• Director/co-writer Peter Jackson’s passion is seen in his energy and his choice not make a carbon copy of the original, by putting a clever variation on Kong and Ann’s dynamic and creating a longer and more perilous rescue mission.
  • The solid ensemble cast have good chemistry with each other, but the real star is Andy Serkis’s brilliant motion capture performance as Kong, proving that his turn as Gollum in The Lord of the Rings trilogy was not a one-hit wonder.
  • Outstanding visual effects which are rich in detail and, while the titular Kong is the highlight, the dinosaurs and giant insects are visually striking to look at, with quite shocking aspects which reflect Peter Jackson’s filmmaking roots.
  • Very detailed production and costume design authentically recreate 1930s’ New York (both the glamour and depravity), and give Skull Island the quality of a dense and perilous jungle that is perfect for the narrative’s adventurous aspect.
  • James Newton Howard’s score perfectly compliments the film, reflecting the character’s emotions wonderfully, further evoking viewer investment, and a fast tempo makes the more thrilling scenes even more engaging.


  • At around three hours long, the film would certainly be a bit more concise if Peter Jackson were to cut out some flimsy attempts at humour and some of the more ridiculous moments in scenes with dinosaurs and giant insects.
  • While technically brilliant, the finale atop the Empire State Building is anti-climactic after so many extended fight scenes with dinosaurs and giant insects.


FILM: Wallace & Gromit: The Curse of the Were-Rabbit (2005, Nick Park/Steve Box)

Welcome to this, the twenty-seventh instalment in The First Annual October Scare Fest!

British poster featuring Wallace and Gromit, with a giant carved pumpkin reads "WG" behind them. The title "Wallace & Gromit The Curse of the Were-Rabbit", the text "Something wicked this way hops.", and the names of director, producer, music composer, and screenplay appears at the right.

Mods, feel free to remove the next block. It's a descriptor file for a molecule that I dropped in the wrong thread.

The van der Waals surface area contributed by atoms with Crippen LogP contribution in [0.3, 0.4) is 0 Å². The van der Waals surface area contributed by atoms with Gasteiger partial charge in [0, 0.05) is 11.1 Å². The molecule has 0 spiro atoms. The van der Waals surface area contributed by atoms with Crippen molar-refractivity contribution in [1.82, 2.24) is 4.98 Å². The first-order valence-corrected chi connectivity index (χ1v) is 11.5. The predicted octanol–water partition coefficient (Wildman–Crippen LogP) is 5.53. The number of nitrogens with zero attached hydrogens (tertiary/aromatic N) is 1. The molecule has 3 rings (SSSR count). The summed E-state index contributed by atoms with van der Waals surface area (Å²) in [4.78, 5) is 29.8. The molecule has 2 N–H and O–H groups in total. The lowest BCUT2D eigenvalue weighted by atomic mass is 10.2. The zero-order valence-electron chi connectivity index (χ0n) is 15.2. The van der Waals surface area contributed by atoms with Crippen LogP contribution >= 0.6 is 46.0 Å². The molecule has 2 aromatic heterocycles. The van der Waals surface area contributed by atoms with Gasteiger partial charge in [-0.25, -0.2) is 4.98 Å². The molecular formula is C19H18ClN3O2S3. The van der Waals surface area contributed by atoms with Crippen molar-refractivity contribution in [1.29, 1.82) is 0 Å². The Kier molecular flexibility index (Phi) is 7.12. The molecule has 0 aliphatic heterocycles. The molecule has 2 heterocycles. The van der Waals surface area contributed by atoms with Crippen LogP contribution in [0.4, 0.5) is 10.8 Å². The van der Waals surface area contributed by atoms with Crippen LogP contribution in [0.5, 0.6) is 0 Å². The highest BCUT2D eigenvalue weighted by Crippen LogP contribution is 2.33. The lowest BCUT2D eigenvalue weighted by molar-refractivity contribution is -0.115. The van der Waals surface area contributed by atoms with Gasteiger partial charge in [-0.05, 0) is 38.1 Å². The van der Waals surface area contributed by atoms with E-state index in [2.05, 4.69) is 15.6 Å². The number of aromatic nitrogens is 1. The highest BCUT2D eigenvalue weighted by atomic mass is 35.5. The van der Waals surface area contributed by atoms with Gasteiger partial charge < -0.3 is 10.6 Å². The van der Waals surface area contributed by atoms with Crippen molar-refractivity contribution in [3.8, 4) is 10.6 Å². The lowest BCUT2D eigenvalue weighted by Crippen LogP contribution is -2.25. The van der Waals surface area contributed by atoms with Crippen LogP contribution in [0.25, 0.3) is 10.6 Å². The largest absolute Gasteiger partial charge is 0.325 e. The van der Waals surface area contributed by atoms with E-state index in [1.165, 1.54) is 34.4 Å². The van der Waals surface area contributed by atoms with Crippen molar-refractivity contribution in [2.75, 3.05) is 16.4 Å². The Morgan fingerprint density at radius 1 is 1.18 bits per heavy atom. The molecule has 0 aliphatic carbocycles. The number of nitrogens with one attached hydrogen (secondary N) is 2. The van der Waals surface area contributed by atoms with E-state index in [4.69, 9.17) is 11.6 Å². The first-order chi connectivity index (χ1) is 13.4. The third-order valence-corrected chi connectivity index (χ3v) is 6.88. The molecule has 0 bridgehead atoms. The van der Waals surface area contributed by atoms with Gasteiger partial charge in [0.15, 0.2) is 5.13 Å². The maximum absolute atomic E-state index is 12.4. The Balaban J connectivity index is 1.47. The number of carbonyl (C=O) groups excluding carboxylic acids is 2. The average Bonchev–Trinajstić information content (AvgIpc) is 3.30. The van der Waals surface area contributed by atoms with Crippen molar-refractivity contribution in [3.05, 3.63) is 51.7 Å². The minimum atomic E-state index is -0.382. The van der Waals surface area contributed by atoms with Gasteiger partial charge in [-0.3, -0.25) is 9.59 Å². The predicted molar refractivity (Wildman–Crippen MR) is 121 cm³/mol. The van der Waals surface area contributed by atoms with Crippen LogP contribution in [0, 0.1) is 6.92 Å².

Wallace & Gromit: The Curse of the Were-Rabbit is the feature-length debut for the iconic claymation duo and the eleventh animated film from DreamWorks to be released in cinemas. Eccentric inventor Wallace (Peter Sallis) and his highly intellectual dog Gromit run a pest control business, which is beloved by the townspeople who do not want their entries in the upcoming annual Giant Vegetable competition spoiled. However, mere days before the competition, giant vegetables start to get eaten by a were-rabbit, which Wallace and Gromit vow to catch. However, the were-rabbit may be closer to home than they actually realise.


  • An altogether brilliant and wonderfully eccentric screenplay, which is consistently fast-paced and near-faultlessly mixes verbal and slapstick gags with character-driven drama and suitably subdued horror tropes.
  • The heart of the film is in the dynamic between Wallace and Gromit, in which every thing they do for each other is clearly rooted and motivated by a deep bond and love for each other that can overcome any obstacle.
  • Incredibly detailed animation in every frame, the small details boasting some clever little visual gags, and the characters are incredibly expressive (especially Gromit, whose thoughts and emotions are conveyed wordlessly).
  • Through brilliant screenwriting and detailed, creative animation alike, there are frankly ingenious references to classic horror/monster films, including Frankenstein, King Kong and The Wolf Man.
  • Peter Sallis’s voice performance as Wallace is as wonderful as ever, and other standout voice performances come from Ralph Fiennes, Helena Bonham Carter, Peter Kay, Liz Smith and Nicholas Smith.
  • A catchy score by Julian Nott which has a tone that feels just right for a film set in rural England, and a tempo that compliments narratives fast pace perfectly.


  • Occasionally there are what can only be described as Dad Jokes in scenes which play it a little safe by not being quite so inventive with humour.
  • The finale of the film does feel a little bit rushed and haphazard in its execution.


FILM: All My Life (2020, Marc Meyers)

All My Life, 2020 film, official poster.jpg

Based on a true story, romantic-drama All My Life is distributed by Universal. Sol (Harry Shum Jr.) and Jenn (Jessica Rothe) are embarking on a new life together and organising their wedding. However, when Sol is diagnosed with cancer and told that the odds are not in his favour, it makes everything uncertain – both the long-term and the immediate.


  • The concise narrative considers mortality through a well-meaning depiction of the strains which serious illness can put upon relationships and future plans.
  • The film is ultimately carried by Harry Shum Jr. and Jessica Rothe, who each give a passionate and nuanced performance, and have excellent chemistry.
  • The leads are supported well by an ensemble who are clearly invested in the project, which is reflected in their performances.